The 2024 budget was delayed after Germany’s constitutional court in November blew a €60 billion hole into the country’s finances, forcing the ruling coalition of Social Democrats (SPD), Free Democrats (FDP) and Greens to cut spending, triggering infighting among parties.
The debt brake, combined with the court’s ruling in November — which restricted use of the emergency, pandemic-related funds set up to circumvent the debt brake — leaves Germany’s government with little financial wiggle room.
Many in Germany are now calling for reform of the debt brake. Earlier this week, the German Council of Economic Experts, an advisory body, criticized it as restricting “fiscal space for future-oriented” spending.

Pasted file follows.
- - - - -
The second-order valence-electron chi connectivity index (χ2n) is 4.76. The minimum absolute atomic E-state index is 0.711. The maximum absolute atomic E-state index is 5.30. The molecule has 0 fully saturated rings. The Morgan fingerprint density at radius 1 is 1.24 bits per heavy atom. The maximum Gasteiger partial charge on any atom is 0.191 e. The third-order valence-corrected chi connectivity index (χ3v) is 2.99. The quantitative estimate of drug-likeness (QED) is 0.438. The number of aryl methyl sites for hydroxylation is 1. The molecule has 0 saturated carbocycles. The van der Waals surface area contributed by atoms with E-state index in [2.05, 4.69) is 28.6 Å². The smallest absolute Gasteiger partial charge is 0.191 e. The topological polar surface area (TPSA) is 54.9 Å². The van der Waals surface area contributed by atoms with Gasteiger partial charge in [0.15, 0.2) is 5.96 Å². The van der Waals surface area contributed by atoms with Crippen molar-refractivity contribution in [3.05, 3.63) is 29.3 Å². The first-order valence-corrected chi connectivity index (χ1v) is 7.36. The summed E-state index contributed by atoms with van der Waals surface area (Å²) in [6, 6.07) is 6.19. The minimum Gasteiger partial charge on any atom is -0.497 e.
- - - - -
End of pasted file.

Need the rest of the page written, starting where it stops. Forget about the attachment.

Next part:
The hurdle for pushing through reforms of the debt brake, however, is high — it requires a two-thirds parliamentary majority to amend the constitution. Moreover, there are doubts the coalition government can agree on reforms. Members of the SPD and Greens are in favor, while the fiscally conservative FDP insists on upholding current rules.
This year’s budget, however, includes a fallback clause that allows a potential debt brake suspension for 2024 — should the war in Ukraine escalate or allies like the United States reduce their support for Ukraine, which could prompt Germany to increase its share.
The ruling coalition agreed to maintain key financing for the green transition and subsidies to attract investments into future technologies like batteries and microchips.
It did, however, move to phase out tax breaks for farmers despite a wave of farmer protests in Germany.
Further infighting within the coalition government is likely over the coming months as the debate on next year’s budget begins. One estimate already puts the financial gap at €40 billion.